Overview The phrase “poor digestion” may bring a wide variety of things to mind, most likely symptoms you’ve personally experienced before. Digestive issues can encompass anything from occasional heartburn to more disruptive conditions, such as...
It’s easy to take for granted all the hard work that the human heart does in a day, but this muscular pumping device is working every second around the clock to ensure our bodies are able to successfully accomplish both voluntary (such as exercise) and involuntary (breathing, for example) tasks.
The cardiovascular system includes the heart and a closed system of vessels, including arteries, veins, and capillaries. Together they comprise the vast network that enables the body to circulate blood flow and oxygen, providing cells with nutrients and helping to move waste out towards excretory organs. The cardiovascular system also plays a role in protecting the body against disease and infection. Because it is responsible for so many vital processes, it’s important to keep its health in good standing.
Inflammation – the #1 Risk to Cardiovascular Health
The number one risk factor to cardiovascular health may be surprising. Like so many serious diseases today, it is rooted in inflammation. “It’s rampant inflammation that causes heart attacks, not high cholesterol. In fact more than half of heart attacks occur in people who have had normal cholesterol levels,” explains Ronesh Sinha, M.D.1 While you might be advised to take medication to manage cholesterol levels, unless you’re also eating a diet that supports a healthy inflammatory response, the risk for cardiovascular diseases may still be quite high.
“They talk about LDL cholesterol being the ‘bad’ cholesterol but it’s not the LDL cholesterol, it’s oxidized LDL cholesterol. When LDL cholesterol oxidizes, it has the habit of sticking to the arteries, and the immune system sees that as a bad thing and goes after it, and that causes inflammation,” says Ken Swartz, research scientist and founder of C60 Power. Other factors that contribute to the risk of heart disease, many of which also cause an unhealthy inflammatory response include smoking, alcohol consumption, poor diet, lack of dental hygiene, obesity, sedentary lifestyle, chronic stress, advanced age, and genetic predisposition.2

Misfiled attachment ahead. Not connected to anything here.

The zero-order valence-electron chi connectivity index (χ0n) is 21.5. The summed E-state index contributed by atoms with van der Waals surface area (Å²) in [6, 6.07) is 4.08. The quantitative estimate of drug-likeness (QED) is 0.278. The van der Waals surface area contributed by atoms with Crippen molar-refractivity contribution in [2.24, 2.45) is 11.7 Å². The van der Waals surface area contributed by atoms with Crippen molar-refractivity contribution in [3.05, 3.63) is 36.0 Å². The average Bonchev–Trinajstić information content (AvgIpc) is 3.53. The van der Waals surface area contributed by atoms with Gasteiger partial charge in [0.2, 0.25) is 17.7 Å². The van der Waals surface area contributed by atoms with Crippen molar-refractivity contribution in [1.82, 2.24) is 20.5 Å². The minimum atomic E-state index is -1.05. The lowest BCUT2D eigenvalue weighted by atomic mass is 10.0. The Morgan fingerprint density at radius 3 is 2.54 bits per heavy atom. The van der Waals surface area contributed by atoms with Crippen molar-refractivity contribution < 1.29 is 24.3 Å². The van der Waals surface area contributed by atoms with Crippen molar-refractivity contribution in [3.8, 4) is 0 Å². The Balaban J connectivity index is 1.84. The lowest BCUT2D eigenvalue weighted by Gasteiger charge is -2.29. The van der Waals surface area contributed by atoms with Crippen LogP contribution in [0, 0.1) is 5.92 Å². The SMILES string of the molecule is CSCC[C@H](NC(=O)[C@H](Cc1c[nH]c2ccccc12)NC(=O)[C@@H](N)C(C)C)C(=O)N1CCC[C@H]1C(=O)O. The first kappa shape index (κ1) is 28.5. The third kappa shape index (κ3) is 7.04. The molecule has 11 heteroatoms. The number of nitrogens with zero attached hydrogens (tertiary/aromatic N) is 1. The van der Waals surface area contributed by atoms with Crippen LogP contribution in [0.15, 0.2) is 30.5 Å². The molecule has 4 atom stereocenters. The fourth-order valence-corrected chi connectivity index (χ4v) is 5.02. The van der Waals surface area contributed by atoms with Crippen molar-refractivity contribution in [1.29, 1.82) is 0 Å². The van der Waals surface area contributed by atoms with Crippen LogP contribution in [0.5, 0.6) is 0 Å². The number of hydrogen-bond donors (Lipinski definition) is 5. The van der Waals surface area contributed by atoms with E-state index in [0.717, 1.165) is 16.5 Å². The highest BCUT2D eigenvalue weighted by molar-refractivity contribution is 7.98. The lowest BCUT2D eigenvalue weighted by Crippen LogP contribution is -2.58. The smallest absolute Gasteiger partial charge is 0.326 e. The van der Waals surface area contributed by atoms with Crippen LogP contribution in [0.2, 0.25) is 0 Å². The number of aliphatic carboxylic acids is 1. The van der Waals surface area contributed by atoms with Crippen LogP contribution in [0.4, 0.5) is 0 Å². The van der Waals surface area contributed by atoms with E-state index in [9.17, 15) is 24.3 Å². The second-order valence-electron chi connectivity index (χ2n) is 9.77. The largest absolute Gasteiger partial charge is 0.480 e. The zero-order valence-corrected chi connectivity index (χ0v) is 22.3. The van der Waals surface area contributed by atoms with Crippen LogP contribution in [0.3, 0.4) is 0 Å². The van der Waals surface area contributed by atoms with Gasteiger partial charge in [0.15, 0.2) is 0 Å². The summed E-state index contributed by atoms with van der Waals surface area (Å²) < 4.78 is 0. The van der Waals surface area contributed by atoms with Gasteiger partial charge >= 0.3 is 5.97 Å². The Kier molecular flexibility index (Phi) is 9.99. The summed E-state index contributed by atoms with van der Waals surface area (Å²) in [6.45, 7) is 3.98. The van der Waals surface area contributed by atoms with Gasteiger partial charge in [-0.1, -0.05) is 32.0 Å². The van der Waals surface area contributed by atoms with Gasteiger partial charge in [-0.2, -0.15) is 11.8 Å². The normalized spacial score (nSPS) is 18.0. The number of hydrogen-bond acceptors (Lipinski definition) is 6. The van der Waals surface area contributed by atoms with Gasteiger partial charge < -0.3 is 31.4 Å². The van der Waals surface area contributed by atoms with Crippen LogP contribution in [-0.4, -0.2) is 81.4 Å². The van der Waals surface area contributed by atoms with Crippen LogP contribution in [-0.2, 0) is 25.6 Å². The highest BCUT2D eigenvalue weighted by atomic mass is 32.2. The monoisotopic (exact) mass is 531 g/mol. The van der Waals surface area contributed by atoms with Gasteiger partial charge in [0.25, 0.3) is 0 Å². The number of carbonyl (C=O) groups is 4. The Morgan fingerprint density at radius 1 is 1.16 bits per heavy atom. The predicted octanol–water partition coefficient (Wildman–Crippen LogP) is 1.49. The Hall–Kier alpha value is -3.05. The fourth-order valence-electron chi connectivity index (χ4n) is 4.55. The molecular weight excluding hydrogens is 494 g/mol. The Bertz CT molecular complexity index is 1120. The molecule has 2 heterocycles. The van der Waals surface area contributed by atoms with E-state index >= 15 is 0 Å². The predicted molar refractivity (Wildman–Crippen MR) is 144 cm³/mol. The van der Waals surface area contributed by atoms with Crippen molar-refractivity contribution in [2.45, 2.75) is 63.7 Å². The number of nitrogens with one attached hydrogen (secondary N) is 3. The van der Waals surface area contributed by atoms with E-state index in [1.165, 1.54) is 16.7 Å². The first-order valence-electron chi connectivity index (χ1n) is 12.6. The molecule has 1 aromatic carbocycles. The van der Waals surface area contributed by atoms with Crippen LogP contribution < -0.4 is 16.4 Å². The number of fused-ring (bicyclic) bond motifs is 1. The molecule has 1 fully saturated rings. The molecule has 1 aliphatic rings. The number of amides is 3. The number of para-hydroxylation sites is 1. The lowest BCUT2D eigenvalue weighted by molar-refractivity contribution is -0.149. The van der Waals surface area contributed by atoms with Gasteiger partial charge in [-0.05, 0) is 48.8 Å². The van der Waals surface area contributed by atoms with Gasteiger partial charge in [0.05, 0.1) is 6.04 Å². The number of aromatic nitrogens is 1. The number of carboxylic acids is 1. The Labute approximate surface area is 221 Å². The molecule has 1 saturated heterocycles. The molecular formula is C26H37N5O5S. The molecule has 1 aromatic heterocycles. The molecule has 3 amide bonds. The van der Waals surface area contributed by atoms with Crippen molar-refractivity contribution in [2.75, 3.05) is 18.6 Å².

Chronic inflammation adversely affects the cardiovascular system. Not only does it increase the likelihood that the body will attack its own arteries and blood vessels, but it can also cause structural changes in the heart.3 The muscle can become enlarged or develop scar tissue, impeding its ability to pump blood efficiently and leading to further deterioration. When the heart isn’t pumping efficiently, the mitochondria in the cells have to work even harder, producing more free radicals in the process and creating a cascade effect of more inflammation.
The Root of Inflammation
You’ll often read that inflammation occurs as a response to things like eating certain foods, smoking, or experiencing high levels of stress. While these are all true, the underlying cause behind most sources of inflammation is the presence of an excess of reactive oxidative species (ROS) or free radicals. 4
Unfortunately, industrialized societies subject their inhabitants to a cascade of things that cause ROS, so it’s worth learning about the many sources of oxidative stress. For example, when the body is inundated with chemicals, whether they’re delivered in drinking water, body care products, or processed foods, the chemical breakdown produces ROS, which the body must then work to neutralize in order to minimize cell damage. Even chronic stress produces its own unfavorable oxidative process (i.e. an increase in ROS) which the body must work to mitigate.
When a person is not consuming or producing enough antioxidants, it becomes difficult to fight the oxidative burden on the body, resulting in unwanted effects such as fatigue, premature aging, inflammation, and illness.
Diet and Antioxidants
Oxidative stress is a major contributing factor to inflammation in the body as a whole, which can adversely affect the cardiovascular system. Because the body’s ability to produce its own antioxidants declines with age, it’s imperative to make lifestyle and nutritional choices that reduce exposure to toxins and other things that create ROS in the body.
Eating an anti-inflammatory diet, packed with antioxidant-rich fruits and vegetables can be very beneficial as well. Research shows time and again that the “Mediterranean diet” consistently supports longevity and a healthy cardiovascular system.5 This model of eating relies heavily on vegetables, fruits, nuts, fish, and natural anti-inflammatory fats such as avocados and olive oil. A Japanese-style diet is also largely anti-inflammatory due to the emphasis on vegetables, fish, and fermented foods.
Interestingly, in a study of subjects who switched to a Mediterranean diet as compared to those who continued eating as they normally would, cholesterol levels did not decrease in either group, but those eating Mediterranean-inspired foods experienced fewer heart attacks.6 The fact that their diet supplied them with a higher level of antioxidants (and likely fewer processed foods that cause oxidative stress) meant that their hearts were able to stay in better health.
These statements have not been evaluated by the Food and Drug Administration. The information herein, and C60 Power products, are not intended to diagnose, treat, cure, mitigate, or prevent disease. Please consult a healthcare professional before starting any new diet or exercise regimen.